No matter how good you are with money, sometimes it’s nice to get a professional opinion.
There isn’t a stage in life where money won’t be on your mind. Financial planning is at the core of a lot of our everyday worries. Will I have enough in my 401k to retire? How much money do I need for a down payment? How am I going to pay for college?
And the problems don’t stop when you have money. Understanding the right way to invest, save, and spend your money can also have long-term implications. It’s unreasonable to expect the average person to become an investment expert overnight. That’s why finance professionals exist.
A financial advisor is a professional who administers financial guidance and advice to clients based on their financial situation. Many people consult financial advisors before making a large purchase such as a home and in many countries they are required by law to complete specific training and licensing programs.
A financial planner helps companies and private citizens create a financial strategy in order to help meet long-term goals. A financial advisor is any financial professional who helps manage your assets for more specific, short-term investments.
If you were looking to map your financial future over the next twenty years in order to save enough money to send your kids to college, you would use a financial planner. Whereas if you were looking for financial guidance with the purchase of a home, a financial advisor would be the right choice.
The term financial advisor is more common because it is an umbrella term for several different types of finance professionals. Stockbrokers, wealth managers, and CFPs are all considered financial advisors.
Finding the right financial advisor can be tricky at first. After all, your unique financial situation will heavily influence who you ask to manage your money. The decision is ultimately up to you but there are a few things to consider before hiring a financial advisor.
The first step for finding the right financial advisor is understanding your financial goals. Someone who is looking to purchase their first private jet isn’t going to have the same needs as a person looking to plan for their retirement. Understanding the financial planning process is another key component of choosing the right advisor.
As you can see, this is more than a one-and-done meeting. It’s a process that will take time. That means your relationship with your financial advisor is an important one. Determining what you want the outcome of your meeting with a financial advisor to be is key.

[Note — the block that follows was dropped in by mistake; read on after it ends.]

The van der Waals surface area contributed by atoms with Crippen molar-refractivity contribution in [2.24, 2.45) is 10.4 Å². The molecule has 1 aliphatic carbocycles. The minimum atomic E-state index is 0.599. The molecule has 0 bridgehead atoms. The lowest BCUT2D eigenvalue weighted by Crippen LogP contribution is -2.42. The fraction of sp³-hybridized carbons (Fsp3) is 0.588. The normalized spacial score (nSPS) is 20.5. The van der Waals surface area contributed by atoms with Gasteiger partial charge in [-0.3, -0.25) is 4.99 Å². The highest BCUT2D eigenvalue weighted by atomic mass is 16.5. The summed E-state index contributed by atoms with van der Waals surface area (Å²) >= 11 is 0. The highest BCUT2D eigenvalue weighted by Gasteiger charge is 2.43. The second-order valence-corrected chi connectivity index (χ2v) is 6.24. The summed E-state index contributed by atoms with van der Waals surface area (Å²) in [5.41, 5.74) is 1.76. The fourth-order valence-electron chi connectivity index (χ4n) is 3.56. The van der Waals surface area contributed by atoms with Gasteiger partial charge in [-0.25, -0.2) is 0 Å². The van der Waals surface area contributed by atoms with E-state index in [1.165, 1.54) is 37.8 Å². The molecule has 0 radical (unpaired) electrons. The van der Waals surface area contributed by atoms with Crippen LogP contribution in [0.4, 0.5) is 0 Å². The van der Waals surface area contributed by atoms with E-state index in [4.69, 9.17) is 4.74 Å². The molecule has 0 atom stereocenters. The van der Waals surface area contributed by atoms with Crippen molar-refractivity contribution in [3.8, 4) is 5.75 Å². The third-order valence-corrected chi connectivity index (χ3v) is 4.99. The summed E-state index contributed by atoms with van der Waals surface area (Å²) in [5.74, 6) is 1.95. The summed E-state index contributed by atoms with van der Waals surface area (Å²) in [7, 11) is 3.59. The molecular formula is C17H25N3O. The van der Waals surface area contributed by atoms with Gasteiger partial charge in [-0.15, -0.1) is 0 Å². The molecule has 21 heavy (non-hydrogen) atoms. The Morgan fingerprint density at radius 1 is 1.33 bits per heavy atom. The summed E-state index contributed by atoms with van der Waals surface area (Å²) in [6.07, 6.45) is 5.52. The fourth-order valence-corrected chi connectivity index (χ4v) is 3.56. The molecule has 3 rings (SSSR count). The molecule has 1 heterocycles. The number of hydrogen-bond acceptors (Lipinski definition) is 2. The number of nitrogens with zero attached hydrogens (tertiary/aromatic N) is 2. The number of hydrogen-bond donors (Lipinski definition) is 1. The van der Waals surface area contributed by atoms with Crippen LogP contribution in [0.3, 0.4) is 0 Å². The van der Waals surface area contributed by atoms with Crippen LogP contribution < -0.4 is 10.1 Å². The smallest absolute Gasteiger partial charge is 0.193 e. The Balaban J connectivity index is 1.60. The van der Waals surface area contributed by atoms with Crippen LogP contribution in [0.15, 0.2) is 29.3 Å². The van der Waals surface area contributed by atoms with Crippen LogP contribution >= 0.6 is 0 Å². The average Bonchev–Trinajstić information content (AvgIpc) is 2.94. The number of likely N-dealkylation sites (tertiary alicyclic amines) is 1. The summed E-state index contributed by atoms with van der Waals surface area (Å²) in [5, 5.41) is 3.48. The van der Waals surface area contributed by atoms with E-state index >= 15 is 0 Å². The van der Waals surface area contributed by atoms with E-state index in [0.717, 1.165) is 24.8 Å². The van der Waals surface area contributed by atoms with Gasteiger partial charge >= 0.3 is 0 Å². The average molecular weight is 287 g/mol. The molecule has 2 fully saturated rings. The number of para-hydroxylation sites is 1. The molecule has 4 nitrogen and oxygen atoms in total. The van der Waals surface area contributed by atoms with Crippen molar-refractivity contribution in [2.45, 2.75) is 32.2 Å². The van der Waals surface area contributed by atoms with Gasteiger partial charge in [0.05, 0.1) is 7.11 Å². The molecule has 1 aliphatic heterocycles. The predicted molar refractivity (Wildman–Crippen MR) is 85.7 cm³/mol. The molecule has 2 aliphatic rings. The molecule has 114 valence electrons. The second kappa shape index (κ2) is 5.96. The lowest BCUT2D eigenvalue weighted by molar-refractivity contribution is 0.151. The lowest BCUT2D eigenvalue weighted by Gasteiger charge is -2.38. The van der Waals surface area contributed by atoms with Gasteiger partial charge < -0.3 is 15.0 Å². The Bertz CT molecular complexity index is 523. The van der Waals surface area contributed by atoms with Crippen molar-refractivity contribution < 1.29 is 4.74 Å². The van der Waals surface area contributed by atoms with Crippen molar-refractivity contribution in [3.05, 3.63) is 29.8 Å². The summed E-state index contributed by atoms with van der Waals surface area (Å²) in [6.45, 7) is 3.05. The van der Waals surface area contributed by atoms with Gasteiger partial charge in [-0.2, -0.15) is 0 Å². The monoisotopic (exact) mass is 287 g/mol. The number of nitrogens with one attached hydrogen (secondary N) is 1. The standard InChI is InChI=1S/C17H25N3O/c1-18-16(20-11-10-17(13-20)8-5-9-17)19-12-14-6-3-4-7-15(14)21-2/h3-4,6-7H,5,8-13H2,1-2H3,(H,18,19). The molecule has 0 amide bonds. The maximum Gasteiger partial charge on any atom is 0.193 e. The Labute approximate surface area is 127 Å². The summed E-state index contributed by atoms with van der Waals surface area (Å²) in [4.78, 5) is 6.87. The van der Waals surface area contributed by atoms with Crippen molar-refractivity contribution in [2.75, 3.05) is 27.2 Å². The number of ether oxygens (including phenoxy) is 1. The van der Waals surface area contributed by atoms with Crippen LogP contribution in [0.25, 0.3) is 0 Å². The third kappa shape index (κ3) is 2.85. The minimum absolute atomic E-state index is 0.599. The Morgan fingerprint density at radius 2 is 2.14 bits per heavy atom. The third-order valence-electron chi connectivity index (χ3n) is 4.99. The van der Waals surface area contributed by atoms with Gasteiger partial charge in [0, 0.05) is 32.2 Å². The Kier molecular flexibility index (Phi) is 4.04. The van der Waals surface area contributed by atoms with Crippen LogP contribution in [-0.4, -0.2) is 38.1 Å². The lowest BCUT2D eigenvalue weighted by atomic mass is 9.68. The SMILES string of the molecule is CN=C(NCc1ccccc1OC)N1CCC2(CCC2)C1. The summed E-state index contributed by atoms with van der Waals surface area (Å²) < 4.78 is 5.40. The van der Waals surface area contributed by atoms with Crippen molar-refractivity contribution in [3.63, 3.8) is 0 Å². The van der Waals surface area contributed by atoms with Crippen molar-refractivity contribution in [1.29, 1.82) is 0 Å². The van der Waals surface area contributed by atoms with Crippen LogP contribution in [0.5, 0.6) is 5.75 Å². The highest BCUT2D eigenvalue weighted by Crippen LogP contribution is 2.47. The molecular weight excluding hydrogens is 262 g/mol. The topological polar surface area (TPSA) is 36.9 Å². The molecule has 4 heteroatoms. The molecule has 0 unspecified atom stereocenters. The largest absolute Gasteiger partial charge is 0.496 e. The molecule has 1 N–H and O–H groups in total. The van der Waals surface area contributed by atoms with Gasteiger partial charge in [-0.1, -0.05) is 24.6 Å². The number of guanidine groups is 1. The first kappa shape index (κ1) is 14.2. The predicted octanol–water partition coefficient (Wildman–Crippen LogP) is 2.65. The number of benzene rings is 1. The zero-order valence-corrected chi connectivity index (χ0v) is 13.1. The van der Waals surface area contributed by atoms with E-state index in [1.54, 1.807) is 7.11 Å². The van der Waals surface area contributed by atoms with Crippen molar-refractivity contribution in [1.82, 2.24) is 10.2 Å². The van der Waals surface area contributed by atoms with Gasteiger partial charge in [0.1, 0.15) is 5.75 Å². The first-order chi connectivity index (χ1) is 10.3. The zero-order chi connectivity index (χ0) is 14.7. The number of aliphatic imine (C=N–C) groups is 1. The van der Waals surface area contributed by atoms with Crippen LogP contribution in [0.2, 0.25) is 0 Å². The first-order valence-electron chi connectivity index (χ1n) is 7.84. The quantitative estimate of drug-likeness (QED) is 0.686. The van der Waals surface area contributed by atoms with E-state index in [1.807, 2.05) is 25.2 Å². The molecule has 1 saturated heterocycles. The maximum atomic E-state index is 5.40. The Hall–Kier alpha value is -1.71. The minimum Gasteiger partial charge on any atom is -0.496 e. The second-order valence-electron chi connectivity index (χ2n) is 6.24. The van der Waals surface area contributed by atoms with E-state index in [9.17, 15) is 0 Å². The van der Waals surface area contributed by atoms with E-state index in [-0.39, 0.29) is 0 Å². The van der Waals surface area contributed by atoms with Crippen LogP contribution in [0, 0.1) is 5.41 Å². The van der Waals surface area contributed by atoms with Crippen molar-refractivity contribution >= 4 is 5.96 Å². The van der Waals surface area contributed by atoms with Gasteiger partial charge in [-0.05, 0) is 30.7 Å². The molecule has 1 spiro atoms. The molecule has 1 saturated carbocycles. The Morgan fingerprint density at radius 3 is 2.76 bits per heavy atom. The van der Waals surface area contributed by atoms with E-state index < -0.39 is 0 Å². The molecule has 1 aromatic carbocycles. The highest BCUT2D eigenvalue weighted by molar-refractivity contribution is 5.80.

We mentioned earlier that the term financial advisor is an umbrella term. Your financial goals will determine what type of financial advisor you’ll want to employ. The perfect financial advisor for planning your retirement might be terrible at helping you invest in stocks. Play to their strengths and align those strengths with your goals.
There are many types of financial advisors, including:
Along with your own independent research, looking at online reviews or asking friends and family for recommendations can help narrow the field. Using your peers is a popular and effective method for determining the right fit.
As you might assume, hiring a financial advisor isn’t cheap. According to Nerdwallet, most fee-only financial planners will charge between $1,000 and $2,000 for a comprehensive financial plan. If you plan on keeping your advisor on retainer that could run you a couple hundred thousand dollars a year.
Ask yourself if you’re in a position in your life to pay for a financial advisor. Do you think it’s worth the money you’d spend? If a financial advisor costs $1,500 a session and can only save you a couple hundred dollars then it might not be worth it. Remember, the internet is full of free finance tools that might be able to guide you along the way.
Once you’ve determined your need for a financial advisor and you know what type you want, you’ll need to narrow the field. Experience, pricing, and overall vibe are a few things to check. Whether or not your financial advisor has a certification can also help you choose your favorite.
Here are ten financial certifications to keep an eye out for:
Each of these certifications designates a different specialty or area of expertise. Before you choose a financial advisor it would be wise to read up on each of these and decide which fits your needs best. You can check out this piece from SmartAsset to do just that!
Okay. Maybe not problems so much as choices. You worked hard for the money and that means you should be careful about who you trust with it. Choosing the right financial advisor is no joke but hopefully this guide will put you well on your way to making the right call.
Are you a business looking for a large scale financial advising solution? Check out these picks for the best financial analysis software on the market.
Lauren is a Content Marketing Team Lead at G2. You can find her work featured on CNBC, Yahoo Finance, and on the G2 Learning Hub. In her free time, Lauren enjoys watching true crime shows and spending time in the Chicago karaoke scene. (she/her/hers)
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